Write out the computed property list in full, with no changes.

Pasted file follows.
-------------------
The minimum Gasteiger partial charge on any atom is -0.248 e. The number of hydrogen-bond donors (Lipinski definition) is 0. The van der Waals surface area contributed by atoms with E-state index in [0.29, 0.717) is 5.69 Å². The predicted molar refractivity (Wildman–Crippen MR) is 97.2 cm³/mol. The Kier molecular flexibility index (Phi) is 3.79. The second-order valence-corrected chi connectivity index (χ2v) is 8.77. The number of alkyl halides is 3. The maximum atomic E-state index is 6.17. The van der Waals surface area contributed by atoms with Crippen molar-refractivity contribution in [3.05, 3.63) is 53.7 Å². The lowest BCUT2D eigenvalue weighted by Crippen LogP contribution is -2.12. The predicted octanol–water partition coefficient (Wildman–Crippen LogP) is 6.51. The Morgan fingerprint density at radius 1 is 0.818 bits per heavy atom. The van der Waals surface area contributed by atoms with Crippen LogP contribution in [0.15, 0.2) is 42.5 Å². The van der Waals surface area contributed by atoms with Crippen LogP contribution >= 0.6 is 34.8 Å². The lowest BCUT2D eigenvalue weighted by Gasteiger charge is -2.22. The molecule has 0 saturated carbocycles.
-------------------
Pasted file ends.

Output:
The minimum Gasteiger partial charge on any atom is -0.248 e. The number of hydrogen-bond donors (Lipinski definition) is 0. The van der Waals surface area contributed by atoms with E-state index in [0.29, 0.717) is 5.69 Å². The predicted molar refractivity (Wildman–Crippen MR) is 97.2 cm³/mol. The Kier molecular flexibility index (Phi) is 3.79. The second-order valence-corrected chi connectivity index (χ2v) is 8.77. The number of alkyl halides is 3. The maximum atomic E-state index is 6.17. The van der Waals surface area contributed by atoms with Crippen molar-refractivity contribution in [3.05, 3.63) is 53.7 Å². The lowest BCUT2D eigenvalue weighted by Crippen LogP contribution is -2.12. The predicted octanol–water partition coefficient (Wildman–Crippen LogP) is 6.51. The Morgan fingerprint density at radius 1 is 0.818 bits per heavy atom. The van der Waals surface area contributed by atoms with Crippen LogP contribution in [0.15, 0.2) is 42.5 Å². The van der Waals surface area contributed by atoms with Crippen LogP contribution >= 0.6 is 34.8 Å². The lowest BCUT2D eigenvalue weighted by Gasteiger charge is -2.22. The molecule has 0 saturated carbocycles.